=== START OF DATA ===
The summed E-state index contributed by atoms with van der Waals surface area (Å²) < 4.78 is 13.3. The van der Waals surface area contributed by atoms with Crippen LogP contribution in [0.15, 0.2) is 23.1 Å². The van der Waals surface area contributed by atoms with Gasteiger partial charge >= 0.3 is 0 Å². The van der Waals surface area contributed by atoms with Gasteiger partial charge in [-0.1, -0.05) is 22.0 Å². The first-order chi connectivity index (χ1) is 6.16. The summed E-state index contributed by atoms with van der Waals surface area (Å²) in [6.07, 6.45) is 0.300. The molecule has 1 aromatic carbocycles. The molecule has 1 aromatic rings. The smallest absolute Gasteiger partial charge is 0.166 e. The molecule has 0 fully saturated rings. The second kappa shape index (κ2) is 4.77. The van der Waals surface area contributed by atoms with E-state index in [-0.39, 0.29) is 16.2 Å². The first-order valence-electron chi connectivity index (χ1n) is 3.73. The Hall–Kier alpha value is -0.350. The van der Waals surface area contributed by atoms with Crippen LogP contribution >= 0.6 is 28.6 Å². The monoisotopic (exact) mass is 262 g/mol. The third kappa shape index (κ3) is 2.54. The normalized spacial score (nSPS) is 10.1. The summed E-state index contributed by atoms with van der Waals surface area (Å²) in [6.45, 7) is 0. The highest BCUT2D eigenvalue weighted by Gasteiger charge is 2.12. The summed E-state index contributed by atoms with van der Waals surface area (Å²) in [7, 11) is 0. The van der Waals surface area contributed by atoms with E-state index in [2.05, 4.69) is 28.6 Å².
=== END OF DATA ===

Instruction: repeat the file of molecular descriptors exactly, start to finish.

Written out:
The summed E-state index contributed by atoms with van der Waals surface area (Å²) < 4.78 is 13.3. The van der Waals surface area contributed by atoms with Crippen LogP contribution in [0.15, 0.2) is 23.1 Å². The van der Waals surface area contributed by atoms with Gasteiger partial charge >= 0.3 is 0 Å². The van der Waals surface area contributed by atoms with Gasteiger partial charge in [-0.1, -0.05) is 22.0 Å². The first-order chi connectivity index (χ1) is 6.16. The summed E-state index contributed by atoms with van der Waals surface area (Å²) in [6.07, 6.45) is 0.300. The molecule has 1 aromatic carbocycles. The molecule has 1 aromatic rings. The smallest absolute Gasteiger partial charge is 0.166 e. The molecule has 0 fully saturated rings. The second kappa shape index (κ2) is 4.77. The van der Waals surface area contributed by atoms with E-state index in [-0.39, 0.29) is 16.2 Å². The first-order valence-electron chi connectivity index (χ1n) is 3.73. The Hall–Kier alpha value is -0.350. The van der Waals surface area contributed by atoms with Crippen LogP contribution >= 0.6 is 28.6 Å². The monoisotopic (exact) mass is 262 g/mol. The third kappa shape index (κ3) is 2.54. The normalized spacial score (nSPS) is 10.1. The summed E-state index contributed by atoms with van der Waals surface area (Å²) in [6.45, 7) is 0. The highest BCUT2D eigenvalue weighted by Gasteiger charge is 2.12. The summed E-state index contributed by atoms with van der Waals surface area (Å²) in [7, 11) is 0. The van der Waals surface area contributed by atoms with E-state index in [2.05, 4.69) is 28.6 Å².